Previously, God told Jeremiah to make a number of wooden yokes for himself and for various neighboring kings (Jeremiah 27:1-11), which symbolized servitude to Nebuchadnezzar. Through this, God was instructing to submit to Babylonian rule. Even though doing so would be humbling for Judah, it would be better for them than to resist Nebuchadnezzar, and thus God's will.
But not everyone in Judah was ready to accept this reality. Even though God specifically warned against false prophets who spoke against submitting to Nebuchadnezzar (Jeremiah 27:9-10), this is exactly what happened in the case of an obscure prophet named Hananiah.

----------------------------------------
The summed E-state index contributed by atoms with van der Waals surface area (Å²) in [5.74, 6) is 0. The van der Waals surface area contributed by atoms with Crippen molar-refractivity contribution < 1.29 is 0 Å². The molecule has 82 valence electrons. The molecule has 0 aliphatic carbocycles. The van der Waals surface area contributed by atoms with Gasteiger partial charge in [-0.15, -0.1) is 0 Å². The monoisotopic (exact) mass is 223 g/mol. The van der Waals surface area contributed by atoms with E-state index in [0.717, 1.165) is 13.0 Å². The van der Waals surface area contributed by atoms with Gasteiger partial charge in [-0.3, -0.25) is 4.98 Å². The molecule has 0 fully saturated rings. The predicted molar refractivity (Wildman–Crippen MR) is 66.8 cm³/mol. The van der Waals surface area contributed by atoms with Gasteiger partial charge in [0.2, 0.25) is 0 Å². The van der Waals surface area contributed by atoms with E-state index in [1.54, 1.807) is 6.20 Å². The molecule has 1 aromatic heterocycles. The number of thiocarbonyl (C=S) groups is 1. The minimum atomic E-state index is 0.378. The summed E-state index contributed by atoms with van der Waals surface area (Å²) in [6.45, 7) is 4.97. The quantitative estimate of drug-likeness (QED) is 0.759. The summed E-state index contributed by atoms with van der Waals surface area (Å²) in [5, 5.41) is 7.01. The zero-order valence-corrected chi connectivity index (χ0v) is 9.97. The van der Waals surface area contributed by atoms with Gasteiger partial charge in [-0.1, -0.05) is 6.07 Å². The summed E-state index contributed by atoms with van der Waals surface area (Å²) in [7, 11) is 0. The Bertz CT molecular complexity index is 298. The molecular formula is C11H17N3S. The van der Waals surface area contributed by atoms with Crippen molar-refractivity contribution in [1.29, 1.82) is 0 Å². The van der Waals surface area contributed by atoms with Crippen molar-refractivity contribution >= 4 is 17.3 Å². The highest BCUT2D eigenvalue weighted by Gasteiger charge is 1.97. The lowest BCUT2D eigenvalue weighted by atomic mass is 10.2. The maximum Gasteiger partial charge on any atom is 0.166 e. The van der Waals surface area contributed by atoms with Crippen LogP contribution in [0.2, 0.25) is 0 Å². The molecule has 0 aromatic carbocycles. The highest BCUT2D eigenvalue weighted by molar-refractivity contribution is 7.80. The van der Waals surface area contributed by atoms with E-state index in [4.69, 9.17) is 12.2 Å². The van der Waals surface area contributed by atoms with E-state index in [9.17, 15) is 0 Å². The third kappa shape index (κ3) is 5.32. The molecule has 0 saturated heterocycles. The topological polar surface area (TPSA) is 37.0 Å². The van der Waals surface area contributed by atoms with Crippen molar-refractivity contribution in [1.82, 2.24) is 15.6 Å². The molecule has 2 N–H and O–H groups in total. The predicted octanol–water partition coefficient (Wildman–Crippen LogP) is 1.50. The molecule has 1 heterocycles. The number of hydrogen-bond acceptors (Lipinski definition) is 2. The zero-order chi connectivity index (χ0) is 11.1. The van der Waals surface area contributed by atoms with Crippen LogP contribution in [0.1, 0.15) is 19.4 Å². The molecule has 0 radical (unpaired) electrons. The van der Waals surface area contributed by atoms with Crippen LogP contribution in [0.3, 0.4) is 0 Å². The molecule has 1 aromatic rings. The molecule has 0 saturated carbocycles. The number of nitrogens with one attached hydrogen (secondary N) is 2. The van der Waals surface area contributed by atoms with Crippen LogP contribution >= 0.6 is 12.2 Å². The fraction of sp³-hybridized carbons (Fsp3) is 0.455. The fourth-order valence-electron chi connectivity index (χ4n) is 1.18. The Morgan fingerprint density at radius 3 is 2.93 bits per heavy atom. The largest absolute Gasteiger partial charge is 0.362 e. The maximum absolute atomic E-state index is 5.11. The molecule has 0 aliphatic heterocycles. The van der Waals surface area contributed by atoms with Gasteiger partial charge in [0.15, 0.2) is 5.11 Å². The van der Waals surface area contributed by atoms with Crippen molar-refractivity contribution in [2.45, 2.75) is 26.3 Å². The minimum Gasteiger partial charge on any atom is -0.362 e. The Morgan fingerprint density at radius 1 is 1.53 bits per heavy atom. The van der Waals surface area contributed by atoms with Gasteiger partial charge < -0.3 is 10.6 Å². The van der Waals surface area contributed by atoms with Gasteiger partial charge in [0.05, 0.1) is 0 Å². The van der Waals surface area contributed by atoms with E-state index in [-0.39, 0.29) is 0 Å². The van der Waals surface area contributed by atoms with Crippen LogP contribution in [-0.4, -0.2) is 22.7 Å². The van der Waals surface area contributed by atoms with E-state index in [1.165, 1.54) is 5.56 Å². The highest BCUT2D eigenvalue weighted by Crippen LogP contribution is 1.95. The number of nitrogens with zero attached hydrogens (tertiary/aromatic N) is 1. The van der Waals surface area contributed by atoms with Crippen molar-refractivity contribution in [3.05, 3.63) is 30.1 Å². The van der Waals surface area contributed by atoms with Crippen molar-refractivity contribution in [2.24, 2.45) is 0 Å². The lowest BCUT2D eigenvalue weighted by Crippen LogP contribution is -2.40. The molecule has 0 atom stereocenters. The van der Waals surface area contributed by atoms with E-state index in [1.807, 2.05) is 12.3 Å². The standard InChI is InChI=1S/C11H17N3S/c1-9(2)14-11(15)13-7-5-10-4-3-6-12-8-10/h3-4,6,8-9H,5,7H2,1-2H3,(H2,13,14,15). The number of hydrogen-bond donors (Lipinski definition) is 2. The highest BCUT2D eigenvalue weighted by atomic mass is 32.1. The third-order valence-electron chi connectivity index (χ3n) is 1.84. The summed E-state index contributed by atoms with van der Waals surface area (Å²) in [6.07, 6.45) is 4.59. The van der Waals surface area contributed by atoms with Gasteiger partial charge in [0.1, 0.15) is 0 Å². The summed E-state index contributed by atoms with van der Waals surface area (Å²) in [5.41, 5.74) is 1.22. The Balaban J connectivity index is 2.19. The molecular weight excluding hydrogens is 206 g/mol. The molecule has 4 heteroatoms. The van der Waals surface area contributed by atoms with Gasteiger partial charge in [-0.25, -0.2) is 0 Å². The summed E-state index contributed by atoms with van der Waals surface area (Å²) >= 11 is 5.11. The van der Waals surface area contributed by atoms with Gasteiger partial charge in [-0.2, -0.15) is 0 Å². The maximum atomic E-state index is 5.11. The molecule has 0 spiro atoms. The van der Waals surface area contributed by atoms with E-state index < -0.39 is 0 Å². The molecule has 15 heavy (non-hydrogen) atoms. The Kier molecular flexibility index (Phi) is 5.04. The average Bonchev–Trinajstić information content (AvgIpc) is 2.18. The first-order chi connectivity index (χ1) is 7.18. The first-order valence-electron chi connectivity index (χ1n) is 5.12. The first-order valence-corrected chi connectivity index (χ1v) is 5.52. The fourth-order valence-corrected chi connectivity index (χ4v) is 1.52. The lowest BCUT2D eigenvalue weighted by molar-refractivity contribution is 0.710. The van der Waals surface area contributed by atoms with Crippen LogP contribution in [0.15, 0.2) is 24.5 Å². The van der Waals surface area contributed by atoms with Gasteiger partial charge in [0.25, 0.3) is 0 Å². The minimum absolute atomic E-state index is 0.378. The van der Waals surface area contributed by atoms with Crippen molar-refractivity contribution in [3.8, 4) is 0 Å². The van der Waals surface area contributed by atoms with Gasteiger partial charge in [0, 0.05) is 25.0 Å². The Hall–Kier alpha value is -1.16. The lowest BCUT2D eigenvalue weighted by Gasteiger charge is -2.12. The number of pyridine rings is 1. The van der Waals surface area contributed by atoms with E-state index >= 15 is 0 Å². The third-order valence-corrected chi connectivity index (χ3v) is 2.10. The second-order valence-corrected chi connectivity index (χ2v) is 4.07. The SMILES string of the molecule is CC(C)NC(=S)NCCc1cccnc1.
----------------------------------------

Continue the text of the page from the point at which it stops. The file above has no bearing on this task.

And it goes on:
Jeremiah had previously prophesied that Judah would be in exile in Babylon for a full seventy years (Jeremiah 25:11-12). He also foretold that Jeconiah (Coniah) would die in a foreign land (Jeremiah 22:24-26) and that the vessels of the Temple would remain there until the day that God brought them back (Jeremiah 27:19-22). Now, though, Hananiah came with a message that directly contradicted Jeremiah's prophecies. In Hananiah's vision of the future, Judah's restoration was just around the corner; everything would be back to normal within two years.
David C. Grabbe
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